There are lots of weird and wonderful wedding day traditions. Your own wedding day might include a few superstitions without you even realising. We’ve got a few traditions you may, or may not, have heard of explained below.
15 Wedding day Traditions Explained
The reason behind brides wearing veils is two-fold. Traditionally, a bride wears a veil to protect her modesty and symbolise her virginity before her father gives her away. However, if you look even farther back, it was worn to protect brides from evil spirits as it acts as a barrier and a disguise.
Trying trinkets to the back of the car
Originally, people used to tie shoes to the back of a wedding car, but nowadays we’re more likely to use tin cans. The reason for this is that they symbolise good luck, and the noise is also meant to keep those pesky evil spirits away.
Now we throw confetti or flower petals over the newlyweds, but traditionally guests would have thrown rice over them as a blessing of their fertility and prosperity.
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Rain on your wedding day is thought to be unlucky, not only for the soggy guests but the rest of the marriage too. However, it is considered good luck for a bride to meet a spider, chimney sweep or black cat on her way to the wedding ceremony.
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Seeing the bride
One of the most familiar superstitions is that it’s bad luck for the groom to see the bride before the wedding ceremony. This one isn’t such a romantic tradition – it originates from a time when arranged marriages were common and seeing each other was more likely to result in one or both parties doing a runner.
Carrying the bride over the threshold
Have you ever wondered why the groom carries his new bride over the threshold? Uniquely, in medieval Europe, it was believed that evil spirits might make their way into the house through the soles of the bride’s feet.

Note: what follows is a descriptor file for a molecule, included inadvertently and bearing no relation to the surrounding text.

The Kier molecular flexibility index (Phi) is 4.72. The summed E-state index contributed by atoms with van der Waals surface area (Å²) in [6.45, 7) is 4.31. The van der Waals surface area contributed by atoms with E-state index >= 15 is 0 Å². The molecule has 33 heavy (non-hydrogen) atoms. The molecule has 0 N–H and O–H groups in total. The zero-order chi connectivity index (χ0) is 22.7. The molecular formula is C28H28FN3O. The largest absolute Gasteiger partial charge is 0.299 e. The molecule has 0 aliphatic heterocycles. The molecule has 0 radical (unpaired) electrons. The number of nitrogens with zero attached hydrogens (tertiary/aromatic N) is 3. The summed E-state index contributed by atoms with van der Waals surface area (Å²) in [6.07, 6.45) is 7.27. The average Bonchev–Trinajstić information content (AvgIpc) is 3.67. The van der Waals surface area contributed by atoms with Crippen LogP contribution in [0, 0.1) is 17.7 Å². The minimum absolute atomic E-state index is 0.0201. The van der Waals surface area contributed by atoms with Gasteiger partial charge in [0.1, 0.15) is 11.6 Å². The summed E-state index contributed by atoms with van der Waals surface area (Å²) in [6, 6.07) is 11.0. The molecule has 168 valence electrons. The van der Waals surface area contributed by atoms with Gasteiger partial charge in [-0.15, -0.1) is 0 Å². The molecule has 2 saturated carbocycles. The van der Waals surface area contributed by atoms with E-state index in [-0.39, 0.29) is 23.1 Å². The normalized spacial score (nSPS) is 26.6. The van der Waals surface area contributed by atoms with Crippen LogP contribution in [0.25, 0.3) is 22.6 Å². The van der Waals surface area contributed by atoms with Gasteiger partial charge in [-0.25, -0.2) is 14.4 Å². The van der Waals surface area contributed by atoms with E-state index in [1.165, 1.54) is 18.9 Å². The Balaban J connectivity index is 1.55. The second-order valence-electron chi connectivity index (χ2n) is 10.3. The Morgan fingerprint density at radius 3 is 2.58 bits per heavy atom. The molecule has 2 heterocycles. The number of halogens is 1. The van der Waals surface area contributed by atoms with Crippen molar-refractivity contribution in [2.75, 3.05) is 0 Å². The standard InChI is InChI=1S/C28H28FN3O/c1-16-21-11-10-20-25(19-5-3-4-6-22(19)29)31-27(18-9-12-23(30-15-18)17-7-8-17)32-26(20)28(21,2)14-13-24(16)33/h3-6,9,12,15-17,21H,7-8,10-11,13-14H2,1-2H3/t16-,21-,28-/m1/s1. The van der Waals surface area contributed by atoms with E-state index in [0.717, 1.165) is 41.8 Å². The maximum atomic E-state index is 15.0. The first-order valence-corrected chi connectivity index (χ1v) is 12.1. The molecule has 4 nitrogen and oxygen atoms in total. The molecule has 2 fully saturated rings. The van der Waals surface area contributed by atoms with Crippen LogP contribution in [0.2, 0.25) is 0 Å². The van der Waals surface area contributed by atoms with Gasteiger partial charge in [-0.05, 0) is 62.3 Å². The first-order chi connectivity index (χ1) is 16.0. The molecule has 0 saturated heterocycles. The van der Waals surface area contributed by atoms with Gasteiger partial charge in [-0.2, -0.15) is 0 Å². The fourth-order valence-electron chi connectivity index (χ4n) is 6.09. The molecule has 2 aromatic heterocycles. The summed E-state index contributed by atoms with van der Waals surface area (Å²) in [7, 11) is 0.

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Much of the bride’s outfit is based on superstitions, including a white dress to signify virginity and purity. Some think that a sugar cube in your glove will sweeten your union and some remember the coins in shoes. However, almost every bride knows the traditional poem, ‘Something old, something new, something borrowed, something blue’.
Wearing ‘something old’ represents the life that the bride is leaving behind, while the ‘something new’ represents her new life as a married woman. The ‘something borrowed’ should come from someone who has had a long and happy marriage. Furthermore, the blue is meant to symbolise purity, fidelity and love.
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And finally, the last part of the poem is ‘and a silver sixpence in her shoe’. Traditionally the bride’s father would slip a sixpence coin into her left shoe to bring luck and also wish the happy couple a prosperous life together. Today, you can buy special wedding sixpences to recreate this tradition.
For many years it was also tradition for the bride and groom to give each other gold and silver coins after exchanging rings. This act is recorded in the first book of common prayer published in 1549. Gold Sovereign coins and silver Britannia coins are a perfect way to observe that tradition today.
Symbolising prosperity, love and unity, coins have a long-standing history within many wedding traditions, not just in the UK but across the world too.
Also, in Wales, they insert silver coins into the popped corks and given to the bride and groom as a lasting memento of their day of celebration.
In Sweden, the bride’s mother gives her a gold coin to put in her right shoe. The father also gives the bride a coin but a silver one to put in her left shoe. This is to represent their wish that she will never be without.
However, in Spain and Latin America, a coin is given by the groom to his bride after the blessing of the rings. It symbolises his willingness to share all that he has or will have. The coin then acts as a family keepsake to pass down from mother to her eldest son on his wedding day.
In Poland, instead of confetti they toss coins over the couple. The couple then pick up all of the coins together as a sign of their new unity.
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